‘Pretty hacky’: Decoding publishers’ concerns over Google’s Privacy Sandbox’s Protected Audiences API

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Well, would you look at that? Publishers are once again experiencing the “shock” of being overlooked by Google.

This time, it’s the impending death of third-party cookies in Chrome that’s got them riled up. 

They feel left out of the conversation, especially when it comes to Google’s alternative: the Privacy Sandbox. And they’re really honing in on the Protected Audiences API, which is crucial for retargeting without those cookies. Their gripe? The Protected Audiences API is lacking in transparency and reporting. 

“The testing tools are really not great,” said Justin Wohl, chief revenue officer at Salon, Snopes and TV Tropes. “You can try a bunch of browser commands and try to get the privacy auction or protected audience auction to begin, and hope you see the interest group that that user registers for in the browser, but it still feels pretty janky it still feels pretty hacky.”

Even those who haven’t delved deep into the sandbox have reservations about this API. They all share the same concerns — less insight, minimal reporting and a mishmash of data sources and business logic. As one digital director at a European publisher put it bluntly: “We don’t see that as a good thing.”

Usually, it’s easy to understand publisher concerns like this that highlight their uneven relationship with Google. But this time, it’s complicated. There are no easy fixes to their concerns because the functionality of the Protected Audiences API relies on zero sharing of audience data between publishers and SSP or DSP and SSP.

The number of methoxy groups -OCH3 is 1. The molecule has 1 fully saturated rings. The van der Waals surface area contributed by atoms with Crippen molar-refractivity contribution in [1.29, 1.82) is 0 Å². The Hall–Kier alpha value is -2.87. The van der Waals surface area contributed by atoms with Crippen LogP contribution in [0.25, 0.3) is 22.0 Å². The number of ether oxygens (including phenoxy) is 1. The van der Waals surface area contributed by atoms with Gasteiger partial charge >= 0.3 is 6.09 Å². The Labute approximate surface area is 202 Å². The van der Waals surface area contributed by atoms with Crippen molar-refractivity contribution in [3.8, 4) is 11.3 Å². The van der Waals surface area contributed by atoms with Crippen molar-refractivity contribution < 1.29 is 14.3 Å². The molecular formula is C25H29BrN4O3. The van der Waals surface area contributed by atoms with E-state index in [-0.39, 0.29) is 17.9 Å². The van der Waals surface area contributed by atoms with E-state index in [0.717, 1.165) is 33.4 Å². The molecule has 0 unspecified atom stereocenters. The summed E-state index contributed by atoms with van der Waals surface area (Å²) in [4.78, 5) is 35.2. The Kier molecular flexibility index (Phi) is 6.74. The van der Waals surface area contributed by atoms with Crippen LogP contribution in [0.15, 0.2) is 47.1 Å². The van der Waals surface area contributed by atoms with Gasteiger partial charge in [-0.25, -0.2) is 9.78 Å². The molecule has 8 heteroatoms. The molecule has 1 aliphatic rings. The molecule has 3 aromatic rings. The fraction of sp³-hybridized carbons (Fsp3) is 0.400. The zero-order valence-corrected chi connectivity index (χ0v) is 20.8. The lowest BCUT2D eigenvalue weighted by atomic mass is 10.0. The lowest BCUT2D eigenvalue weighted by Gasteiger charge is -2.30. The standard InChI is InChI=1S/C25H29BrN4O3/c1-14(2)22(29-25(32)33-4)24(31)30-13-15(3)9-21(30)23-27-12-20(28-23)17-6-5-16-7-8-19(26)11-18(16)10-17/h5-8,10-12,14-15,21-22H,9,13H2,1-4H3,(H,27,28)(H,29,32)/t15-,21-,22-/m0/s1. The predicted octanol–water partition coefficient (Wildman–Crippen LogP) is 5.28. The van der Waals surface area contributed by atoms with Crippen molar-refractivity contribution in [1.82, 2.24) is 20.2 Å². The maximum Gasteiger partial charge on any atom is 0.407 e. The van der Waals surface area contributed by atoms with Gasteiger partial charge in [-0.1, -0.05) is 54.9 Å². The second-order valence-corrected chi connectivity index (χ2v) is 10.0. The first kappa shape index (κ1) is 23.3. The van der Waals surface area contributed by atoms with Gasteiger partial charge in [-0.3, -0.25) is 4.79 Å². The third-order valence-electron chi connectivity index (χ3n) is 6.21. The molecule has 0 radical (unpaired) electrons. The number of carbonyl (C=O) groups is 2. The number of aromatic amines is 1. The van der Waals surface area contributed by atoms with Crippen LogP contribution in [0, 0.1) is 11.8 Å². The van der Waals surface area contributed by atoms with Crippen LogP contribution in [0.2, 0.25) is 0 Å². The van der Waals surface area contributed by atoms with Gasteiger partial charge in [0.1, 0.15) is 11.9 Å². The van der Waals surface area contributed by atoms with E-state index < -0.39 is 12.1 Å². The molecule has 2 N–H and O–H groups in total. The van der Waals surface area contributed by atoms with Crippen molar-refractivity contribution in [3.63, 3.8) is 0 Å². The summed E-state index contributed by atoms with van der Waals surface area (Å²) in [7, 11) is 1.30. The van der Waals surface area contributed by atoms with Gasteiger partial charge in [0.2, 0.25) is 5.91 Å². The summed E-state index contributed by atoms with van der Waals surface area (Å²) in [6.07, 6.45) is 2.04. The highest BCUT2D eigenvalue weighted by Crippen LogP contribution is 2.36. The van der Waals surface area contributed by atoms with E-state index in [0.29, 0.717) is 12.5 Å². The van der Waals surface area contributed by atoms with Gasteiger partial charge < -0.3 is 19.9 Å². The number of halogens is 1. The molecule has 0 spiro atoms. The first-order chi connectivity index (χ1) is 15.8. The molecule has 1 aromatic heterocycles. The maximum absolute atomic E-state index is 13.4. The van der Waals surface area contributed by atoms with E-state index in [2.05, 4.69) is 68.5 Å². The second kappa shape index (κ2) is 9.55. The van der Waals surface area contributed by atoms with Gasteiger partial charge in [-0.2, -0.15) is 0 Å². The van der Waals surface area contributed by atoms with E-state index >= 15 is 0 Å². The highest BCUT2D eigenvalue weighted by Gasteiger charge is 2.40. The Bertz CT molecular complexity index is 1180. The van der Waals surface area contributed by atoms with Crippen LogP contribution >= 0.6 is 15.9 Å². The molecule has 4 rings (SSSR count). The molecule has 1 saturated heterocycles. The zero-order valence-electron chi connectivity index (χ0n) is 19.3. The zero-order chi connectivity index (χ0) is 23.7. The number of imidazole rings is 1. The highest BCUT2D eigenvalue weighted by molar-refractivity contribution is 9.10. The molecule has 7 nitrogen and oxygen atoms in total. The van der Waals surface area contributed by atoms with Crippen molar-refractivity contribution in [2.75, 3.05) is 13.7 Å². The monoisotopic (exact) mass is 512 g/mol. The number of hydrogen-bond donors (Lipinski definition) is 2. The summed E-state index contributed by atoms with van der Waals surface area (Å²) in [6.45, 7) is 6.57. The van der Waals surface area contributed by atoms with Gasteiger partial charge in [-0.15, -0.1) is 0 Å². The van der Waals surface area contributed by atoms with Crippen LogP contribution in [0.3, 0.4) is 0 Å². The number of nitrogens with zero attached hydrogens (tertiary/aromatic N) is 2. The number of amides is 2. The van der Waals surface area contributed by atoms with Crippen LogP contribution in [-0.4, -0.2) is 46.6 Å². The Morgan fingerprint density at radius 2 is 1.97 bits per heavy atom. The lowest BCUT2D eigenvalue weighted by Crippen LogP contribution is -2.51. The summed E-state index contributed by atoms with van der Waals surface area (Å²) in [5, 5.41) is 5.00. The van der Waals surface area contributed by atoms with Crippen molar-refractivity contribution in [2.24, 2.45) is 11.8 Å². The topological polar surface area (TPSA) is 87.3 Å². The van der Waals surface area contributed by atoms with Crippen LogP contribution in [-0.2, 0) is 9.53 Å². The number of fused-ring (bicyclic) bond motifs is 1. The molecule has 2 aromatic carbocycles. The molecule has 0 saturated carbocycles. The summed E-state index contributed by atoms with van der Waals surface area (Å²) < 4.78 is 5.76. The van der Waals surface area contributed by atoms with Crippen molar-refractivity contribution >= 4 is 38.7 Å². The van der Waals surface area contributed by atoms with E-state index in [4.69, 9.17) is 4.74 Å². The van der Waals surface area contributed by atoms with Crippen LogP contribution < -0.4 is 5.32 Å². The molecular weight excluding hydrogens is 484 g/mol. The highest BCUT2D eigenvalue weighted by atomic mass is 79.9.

For a deep dive into the specifics of why and how this unfolds, you can find all the details here. However, for those short on time, this ultimately means that publishers will be clueless about which interest groups are bought by advertisers on their page. All the information the DSP relies on for its bid is funneled to the browser, where an auction takes place in a secure environment. Only that browser has visibility into the proceedings.

To work around this, publishers must strike deals with ad tech vendors, especially those they work with to sell ads. Although these deals can’t unveil which interest groups have triumphed in the auction, they can at least gain insights by aggregating the groups involved in those browser-based auctions. The SSPs know which DSPs are winning because they see the bids and get the win/loss reports from Google Ads Manager ad server. The DSPs, in turn, have insight into which interest groups are winning.

For publishers, this represents the best-case scenario given how the sandbox works. Anything that could potentially identify a user cannot leave it, including details about the interest groups they belong to. From this perspective, one could argue that publishers haven’t been overlooked at all; they’re simply entangled in Google’s unique attempt to protect individuals’ privacy. But, of course, that’s not how they perceive it.

“From what we’re seeing the publisher’s role is currently not contemplated in the Privacy Sandbox solutions,” said Amanda Martin, svp of monetization and business strategy at Mediavine. “With limited to no reporting for the publisher, we have to partner with others to understand if revenue is flowing. While some revenue reporting is in the works from [Google], it’s not everything we would expect to receive.”

So far, this issue hasn’t been a major blocker to publishers like this one testing the Sandbox. SSPs have been accommodating so far, agreeing to partner on tests for the one percent of Chrome traffic that no longer has a third-party cookie attached to it. The problem is that no amount of cooperation from ad tech vendors is going to be good enough for some publishers.